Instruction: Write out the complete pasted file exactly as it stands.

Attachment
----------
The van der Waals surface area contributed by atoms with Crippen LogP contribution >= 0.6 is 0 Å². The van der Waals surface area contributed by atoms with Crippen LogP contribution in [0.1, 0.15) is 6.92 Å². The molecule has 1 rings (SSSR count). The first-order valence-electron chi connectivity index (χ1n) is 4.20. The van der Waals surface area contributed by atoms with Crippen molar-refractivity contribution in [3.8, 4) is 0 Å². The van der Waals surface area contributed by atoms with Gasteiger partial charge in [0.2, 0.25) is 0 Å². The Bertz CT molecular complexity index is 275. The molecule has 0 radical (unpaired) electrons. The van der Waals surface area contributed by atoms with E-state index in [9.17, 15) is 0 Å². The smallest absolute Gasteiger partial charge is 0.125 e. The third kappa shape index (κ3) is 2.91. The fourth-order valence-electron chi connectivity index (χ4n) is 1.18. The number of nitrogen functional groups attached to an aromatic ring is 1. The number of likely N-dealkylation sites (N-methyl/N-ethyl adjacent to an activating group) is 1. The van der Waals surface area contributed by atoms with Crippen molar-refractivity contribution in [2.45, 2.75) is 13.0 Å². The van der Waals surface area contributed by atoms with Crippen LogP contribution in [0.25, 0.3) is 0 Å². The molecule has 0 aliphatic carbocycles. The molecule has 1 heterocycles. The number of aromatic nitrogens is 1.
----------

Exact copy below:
The van der Waals surface area contributed by atoms with Crippen LogP contribution >= 0.6 is 0 Å². The van der Waals surface area contributed by atoms with Crippen LogP contribution in [0.1, 0.15) is 6.92 Å². The molecule has 1 rings (SSSR count). The first-order valence-electron chi connectivity index (χ1n) is 4.20. The van der Waals surface area contributed by atoms with Crippen molar-refractivity contribution in [3.8, 4) is 0 Å². The van der Waals surface area contributed by atoms with Gasteiger partial charge in [0.2, 0.25) is 0 Å². The Bertz CT molecular complexity index is 275. The molecule has 0 radical (unpaired) electrons. The van der Waals surface area contributed by atoms with E-state index in [9.17, 15) is 0 Å². The smallest absolute Gasteiger partial charge is 0.125 e. The third kappa shape index (κ3) is 2.91. The fourth-order valence-electron chi connectivity index (χ4n) is 1.18. The number of nitrogen functional groups attached to an aromatic ring is 1. The number of likely N-dealkylation sites (N-methyl/N-ethyl adjacent to an activating group) is 1. The van der Waals surface area contributed by atoms with Crippen molar-refractivity contribution in [2.45, 2.75) is 13.0 Å². The van der Waals surface area contributed by atoms with Crippen LogP contribution in [0.25, 0.3) is 0 Å². The molecule has 0 aliphatic carbocycles. The molecule has 1 heterocycles. The number of aromatic nitrogens is 1.